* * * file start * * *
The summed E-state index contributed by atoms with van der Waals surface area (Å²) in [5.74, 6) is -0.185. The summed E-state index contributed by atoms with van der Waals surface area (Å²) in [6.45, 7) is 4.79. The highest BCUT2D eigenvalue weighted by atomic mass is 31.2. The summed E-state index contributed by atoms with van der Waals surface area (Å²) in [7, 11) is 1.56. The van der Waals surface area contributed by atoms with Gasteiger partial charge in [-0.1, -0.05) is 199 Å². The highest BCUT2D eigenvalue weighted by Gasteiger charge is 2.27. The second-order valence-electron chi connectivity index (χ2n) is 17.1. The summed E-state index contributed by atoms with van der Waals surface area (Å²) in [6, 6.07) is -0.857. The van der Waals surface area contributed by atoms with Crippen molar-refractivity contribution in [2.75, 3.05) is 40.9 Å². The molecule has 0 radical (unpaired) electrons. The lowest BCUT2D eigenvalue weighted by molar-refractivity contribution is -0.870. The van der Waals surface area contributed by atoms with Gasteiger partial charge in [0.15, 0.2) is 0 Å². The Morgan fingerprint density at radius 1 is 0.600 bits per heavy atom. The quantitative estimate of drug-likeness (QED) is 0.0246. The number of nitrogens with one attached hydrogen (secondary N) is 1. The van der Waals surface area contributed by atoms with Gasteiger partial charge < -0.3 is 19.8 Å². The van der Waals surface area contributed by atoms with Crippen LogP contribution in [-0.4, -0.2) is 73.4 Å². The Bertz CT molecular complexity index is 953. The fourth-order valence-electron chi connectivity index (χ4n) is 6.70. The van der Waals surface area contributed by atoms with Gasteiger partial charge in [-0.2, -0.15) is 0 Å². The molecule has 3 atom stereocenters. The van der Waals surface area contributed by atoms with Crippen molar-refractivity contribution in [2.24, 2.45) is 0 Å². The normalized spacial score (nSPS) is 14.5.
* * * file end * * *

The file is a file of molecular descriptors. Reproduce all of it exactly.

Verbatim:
The summed E-state index contributed by atoms with van der Waals surface area (Å²) in [5.74, 6) is -0.185. The summed E-state index contributed by atoms with van der Waals surface area (Å²) in [6.45, 7) is 4.79. The highest BCUT2D eigenvalue weighted by atomic mass is 31.2. The summed E-state index contributed by atoms with van der Waals surface area (Å²) in [7, 11) is 1.56. The van der Waals surface area contributed by atoms with Gasteiger partial charge in [-0.1, -0.05) is 199 Å². The highest BCUT2D eigenvalue weighted by Gasteiger charge is 2.27. The second-order valence-electron chi connectivity index (χ2n) is 17.1. The summed E-state index contributed by atoms with van der Waals surface area (Å²) in [6, 6.07) is -0.857. The van der Waals surface area contributed by atoms with Crippen molar-refractivity contribution in [2.75, 3.05) is 40.9 Å². The molecule has 0 radical (unpaired) electrons. The lowest BCUT2D eigenvalue weighted by molar-refractivity contribution is -0.870. The van der Waals surface area contributed by atoms with Gasteiger partial charge in [0.15, 0.2) is 0 Å². The Morgan fingerprint density at radius 1 is 0.600 bits per heavy atom. The quantitative estimate of drug-likeness (QED) is 0.0246. The number of nitrogens with one attached hydrogen (secondary N) is 1. The van der Waals surface area contributed by atoms with Gasteiger partial charge < -0.3 is 19.8 Å². The van der Waals surface area contributed by atoms with Crippen LogP contribution in [-0.4, -0.2) is 73.4 Å². The Bertz CT molecular complexity index is 953. The fourth-order valence-electron chi connectivity index (χ4n) is 6.70. The van der Waals surface area contributed by atoms with Gasteiger partial charge in [-0.2, -0.15) is 0 Å². The molecule has 3 atom stereocenters. The van der Waals surface area contributed by atoms with Crippen molar-refractivity contribution in [2.24, 2.45) is 0 Å². The normalized spacial score (nSPS) is 14.5.